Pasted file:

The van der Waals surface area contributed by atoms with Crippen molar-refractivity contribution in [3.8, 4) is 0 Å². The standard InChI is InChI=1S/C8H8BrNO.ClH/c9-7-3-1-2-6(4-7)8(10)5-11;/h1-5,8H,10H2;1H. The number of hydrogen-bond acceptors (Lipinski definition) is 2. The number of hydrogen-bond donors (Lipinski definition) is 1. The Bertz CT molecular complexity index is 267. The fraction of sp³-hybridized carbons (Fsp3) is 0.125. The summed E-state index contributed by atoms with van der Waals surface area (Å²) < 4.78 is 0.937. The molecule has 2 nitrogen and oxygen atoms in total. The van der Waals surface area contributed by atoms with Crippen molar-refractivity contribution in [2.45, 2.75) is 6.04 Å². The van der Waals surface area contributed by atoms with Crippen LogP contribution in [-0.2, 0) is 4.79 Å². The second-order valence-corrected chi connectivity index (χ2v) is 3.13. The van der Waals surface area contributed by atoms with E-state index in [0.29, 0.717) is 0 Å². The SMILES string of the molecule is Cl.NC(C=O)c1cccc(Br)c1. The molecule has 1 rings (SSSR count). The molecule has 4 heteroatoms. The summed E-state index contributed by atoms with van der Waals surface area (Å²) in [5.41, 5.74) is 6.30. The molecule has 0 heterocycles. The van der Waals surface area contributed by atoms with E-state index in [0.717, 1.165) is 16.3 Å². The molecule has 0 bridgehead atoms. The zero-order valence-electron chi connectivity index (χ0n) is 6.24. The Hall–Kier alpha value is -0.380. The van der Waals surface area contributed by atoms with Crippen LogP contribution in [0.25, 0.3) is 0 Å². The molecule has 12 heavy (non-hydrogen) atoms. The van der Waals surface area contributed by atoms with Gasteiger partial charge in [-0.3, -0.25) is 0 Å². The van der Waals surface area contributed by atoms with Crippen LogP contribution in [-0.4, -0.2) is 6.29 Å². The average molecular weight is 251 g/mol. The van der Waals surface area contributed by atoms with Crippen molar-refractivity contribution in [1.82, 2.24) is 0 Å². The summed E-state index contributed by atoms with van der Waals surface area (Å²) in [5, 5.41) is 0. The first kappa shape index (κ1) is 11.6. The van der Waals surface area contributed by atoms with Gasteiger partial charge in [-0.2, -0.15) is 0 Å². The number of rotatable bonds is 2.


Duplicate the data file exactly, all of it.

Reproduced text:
The van der Waals surface area contributed by atoms with Crippen molar-refractivity contribution in [3.8, 4) is 0 Å². The standard InChI is InChI=1S/C8H8BrNO.ClH/c9-7-3-1-2-6(4-7)8(10)5-11;/h1-5,8H,10H2;1H. The number of hydrogen-bond acceptors (Lipinski definition) is 2. The number of hydrogen-bond donors (Lipinski definition) is 1. The Bertz CT molecular complexity index is 267. The fraction of sp³-hybridized carbons (Fsp3) is 0.125. The summed E-state index contributed by atoms with van der Waals surface area (Å²) < 4.78 is 0.937. The molecule has 2 nitrogen and oxygen atoms in total. The van der Waals surface area contributed by atoms with Crippen molar-refractivity contribution in [2.45, 2.75) is 6.04 Å². The van der Waals surface area contributed by atoms with Crippen LogP contribution in [-0.2, 0) is 4.79 Å². The second-order valence-corrected chi connectivity index (χ2v) is 3.13. The van der Waals surface area contributed by atoms with E-state index in [0.29, 0.717) is 0 Å². The SMILES string of the molecule is Cl.NC(C=O)c1cccc(Br)c1. The molecule has 1 rings (SSSR count). The molecule has 4 heteroatoms. The summed E-state index contributed by atoms with van der Waals surface area (Å²) in [5.41, 5.74) is 6.30. The molecule has 0 heterocycles. The van der Waals surface area contributed by atoms with E-state index in [0.717, 1.165) is 16.3 Å². The molecule has 0 bridgehead atoms. The zero-order valence-electron chi connectivity index (χ0n) is 6.24. The Hall–Kier alpha value is -0.380. The van der Waals surface area contributed by atoms with Crippen LogP contribution in [0.25, 0.3) is 0 Å². The molecule has 12 heavy (non-hydrogen) atoms. The van der Waals surface area contributed by atoms with Gasteiger partial charge in [-0.3, -0.25) is 0 Å². The van der Waals surface area contributed by atoms with Crippen LogP contribution in [-0.4, -0.2) is 6.29 Å². The average molecular weight is 251 g/mol. The van der Waals surface area contributed by atoms with Crippen molar-refractivity contribution in [1.82, 2.24) is 0 Å². The summed E-state index contributed by atoms with van der Waals surface area (Å²) in [5, 5.41) is 0. The first kappa shape index (κ1) is 11.6. The van der Waals surface area contributed by atoms with Gasteiger partial charge in [-0.2, -0.15) is 0 Å². The number of rotatable bonds is 2.